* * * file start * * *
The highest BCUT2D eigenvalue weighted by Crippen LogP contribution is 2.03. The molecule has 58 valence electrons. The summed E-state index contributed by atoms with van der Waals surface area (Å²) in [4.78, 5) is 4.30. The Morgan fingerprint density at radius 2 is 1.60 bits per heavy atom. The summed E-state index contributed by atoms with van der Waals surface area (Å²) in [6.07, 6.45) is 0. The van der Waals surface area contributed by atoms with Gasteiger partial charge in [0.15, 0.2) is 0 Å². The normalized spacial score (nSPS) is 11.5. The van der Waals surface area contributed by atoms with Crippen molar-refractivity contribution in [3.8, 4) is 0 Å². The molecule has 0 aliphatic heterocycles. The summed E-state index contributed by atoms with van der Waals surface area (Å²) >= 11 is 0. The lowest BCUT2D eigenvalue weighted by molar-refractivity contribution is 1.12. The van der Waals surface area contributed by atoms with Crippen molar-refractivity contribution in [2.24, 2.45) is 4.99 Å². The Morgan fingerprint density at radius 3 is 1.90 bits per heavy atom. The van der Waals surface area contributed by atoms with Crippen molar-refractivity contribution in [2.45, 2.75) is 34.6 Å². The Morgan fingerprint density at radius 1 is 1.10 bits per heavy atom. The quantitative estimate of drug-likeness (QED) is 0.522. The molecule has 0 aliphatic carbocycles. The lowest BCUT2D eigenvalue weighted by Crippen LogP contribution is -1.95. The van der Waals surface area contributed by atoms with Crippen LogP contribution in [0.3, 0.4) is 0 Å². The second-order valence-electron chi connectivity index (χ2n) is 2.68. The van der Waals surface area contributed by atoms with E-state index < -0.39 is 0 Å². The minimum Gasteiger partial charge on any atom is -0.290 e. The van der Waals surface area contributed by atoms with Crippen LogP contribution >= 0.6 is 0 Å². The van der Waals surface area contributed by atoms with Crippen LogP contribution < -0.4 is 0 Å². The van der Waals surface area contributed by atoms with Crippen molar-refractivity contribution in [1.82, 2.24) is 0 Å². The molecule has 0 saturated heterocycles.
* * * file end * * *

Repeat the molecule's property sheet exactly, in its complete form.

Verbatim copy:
The highest BCUT2D eigenvalue weighted by Crippen LogP contribution is 2.03. The molecule has 58 valence electrons. The summed E-state index contributed by atoms with van der Waals surface area (Å²) in [4.78, 5) is 4.30. The Morgan fingerprint density at radius 2 is 1.60 bits per heavy atom. The summed E-state index contributed by atoms with van der Waals surface area (Å²) in [6.07, 6.45) is 0. The van der Waals surface area contributed by atoms with Gasteiger partial charge in [0.15, 0.2) is 0 Å². The normalized spacial score (nSPS) is 11.5. The van der Waals surface area contributed by atoms with Crippen molar-refractivity contribution in [3.8, 4) is 0 Å². The molecule has 0 aliphatic heterocycles. The summed E-state index contributed by atoms with van der Waals surface area (Å²) >= 11 is 0. The lowest BCUT2D eigenvalue weighted by molar-refractivity contribution is 1.12. The van der Waals surface area contributed by atoms with Crippen molar-refractivity contribution in [2.24, 2.45) is 4.99 Å². The Morgan fingerprint density at radius 3 is 1.90 bits per heavy atom. The van der Waals surface area contributed by atoms with Crippen molar-refractivity contribution in [2.45, 2.75) is 34.6 Å². The Morgan fingerprint density at radius 1 is 1.10 bits per heavy atom. The quantitative estimate of drug-likeness (QED) is 0.522. The molecule has 0 aliphatic carbocycles. The lowest BCUT2D eigenvalue weighted by Crippen LogP contribution is -1.95. The van der Waals surface area contributed by atoms with Crippen LogP contribution in [0.3, 0.4) is 0 Å². The second-order valence-electron chi connectivity index (χ2n) is 2.68. The van der Waals surface area contributed by atoms with E-state index < -0.39 is 0 Å². The minimum Gasteiger partial charge on any atom is -0.290 e. The van der Waals surface area contributed by atoms with Crippen LogP contribution >= 0.6 is 0 Å². The van der Waals surface area contributed by atoms with Crippen LogP contribution < -0.4 is 0 Å². The van der Waals surface area contributed by atoms with Crippen molar-refractivity contribution in [1.82, 2.24) is 0 Å². The molecule has 0 saturated heterocycles.